Recently, I started to watch Effective C + +. In order to facilitate future review, I specially took notes. If I misunderstand the knowledge points in the book, please correct!!!

As mentioned in the introduction, it is not good to make classes support implicit type conversion. However, there are exceptions. The most common exception is to use a class to represent rational numbers when creating numerical types. It is reasonable to support the implicit conversion of int to rational numbers. In addition, the built-in types of C + + also support a variety of implicit conversions, such as from int to double. We can also write this rational number class as follows:

class Rational{ public: Rational(int numerator = 0, int denominator = 1); //Doors are not declared explicit to allow implicit conversion from int to Rational int numerator() const; //Molecular access function int denominator() const; //Access function for denominator ... };

Since the above class is rational, it certainly supports arithmetic operations such as addition and multiplication. Should we use member functions or non member functions, or non member non friend functions? According to our intuition and object-oriented view, rational number multiplication should be implemented in class, that is, member function. but Article 23 Counter intuitively, putting a function into a related class sometimes conflicts with the object-oriented code, but let's put it aside and write operator * as a Rational member function:

class Rational{ public: ... //(see why const is returned in Clause 3, why reference passing is used in Clause 20, and why reference is not returned in Clause 21) const Rational operator*(const Rational& rhs) const; ... };

This design allows two Rational objects to be multiplied:

Rational oneEighth(1,8); Rational oneHalf(1,2); Rational result = oneEighth * oneHalf; //Compile passed result = result * oneEighth; //Compile passed

When you try to mix operations (that is, multiply Rational objects and int objects), only half of them work:

result = oneHalf * 2; //Compile passed result = 2 * oneHalf; //Compilation error

Multiplication should satisfy the commutative law, so the result is not what we want.

Rewrite the above two formulas in the form of corresponding functions:

result = oneHalf.operator*(2); //Compile passed result = 2.operator*(oneHalf); //Compilation error

The problem is clear at a glance. oneHalf is a class object containing the operator * function, so the compiler calls the function. Integer 2 has no corresponding class, so there is no operator * member function. The compiler will also try to find a non member operator * (that is, within the namespace or global scope) that can be called as follows:

result = operator*(2, oneHalf);

If it cannot be found, the compilation fails.

But do we have some questions about the first successful statement? Why is the input parameter of the operator we define a Rational object, but the integer 2 passed in can also be compiled? In fact, this is an implicit conversion. The compiler implicitly calls Rational's constructor with the 2 we passed in, so it looks like this in the eyes of the compiler:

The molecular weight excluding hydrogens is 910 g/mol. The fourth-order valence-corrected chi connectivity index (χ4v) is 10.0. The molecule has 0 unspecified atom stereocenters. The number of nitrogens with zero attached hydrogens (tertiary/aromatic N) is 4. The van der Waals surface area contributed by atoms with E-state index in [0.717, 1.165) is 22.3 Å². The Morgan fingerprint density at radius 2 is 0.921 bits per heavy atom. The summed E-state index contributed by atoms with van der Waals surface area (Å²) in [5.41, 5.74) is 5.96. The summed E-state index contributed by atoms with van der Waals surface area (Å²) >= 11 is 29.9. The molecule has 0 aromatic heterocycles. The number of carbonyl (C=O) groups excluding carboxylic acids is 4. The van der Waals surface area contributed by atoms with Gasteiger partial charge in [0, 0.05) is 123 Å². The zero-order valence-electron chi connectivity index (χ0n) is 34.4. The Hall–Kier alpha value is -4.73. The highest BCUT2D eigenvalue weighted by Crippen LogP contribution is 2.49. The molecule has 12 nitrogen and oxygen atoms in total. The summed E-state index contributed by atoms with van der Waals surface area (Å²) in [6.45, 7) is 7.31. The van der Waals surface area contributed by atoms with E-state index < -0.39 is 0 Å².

const Rational tmp(2); //Construct a transient Rational object with integer 2 result = oneHalf * tmp;

Of course, the compiler will only do this because the non explicit constructor is declared. If the constructor is declared explicit, the following statements will be compiled incorrectly:

result = oneHalf * 2; //Compilation error, cannot convert 2 to a Rational object with explicit constructor result = 2 * oneHalf; //The same mistake, the same problem

Remember that only parameters that appear in the parameter table can be implicitly converted. For the first call, the integer 2 is on the right side of *, indicating that it is in the parameter list, that is, 2 is the formal parameter rhs, and no longer the parameter in the parameter list, that is, the object calling the member function, that is, what this points to, cannot be implicitly converted. The second call to integer 2 is on the left side of *, indicating that it called the member function, so the compilation failed.

If you must support mixed operation, you can turn operator * into a non member function, and the objects involved in the operation are in the parameter list, that is, they can be implicitly converted:

class Rational{...};//The operator * function is not declared in the class //operator * as a non member function const Rational operator*(const Rational& lhs, const Rational& rhs) { return Rational(lhs.numerator() * rhs.numerator(),lhs.denominator() * rhs.denominator()); } int main() { Rational oneFourth(1,4); Rational result; result = oneFourth * 2; //Compile passed result = 2 * oneFourth; //Compile passed return 0; }

In addition to non member functions, can we use friend functions to implement operator *? In this case, the answer is No. Because we can realize the desired function from Rational's public interface, the above code has shown this practice. A conclusion is drawn: the opposite of member function is non member function, not friend function. Too many C + + programmers will have a misunderstanding: if a function is related to a class and cannot be used as a member function, it is a friend function. This example proves that this idea is unnecessary and can avoid using friend functions.

Clause 25: consider writing a swap function that does not throw exceptions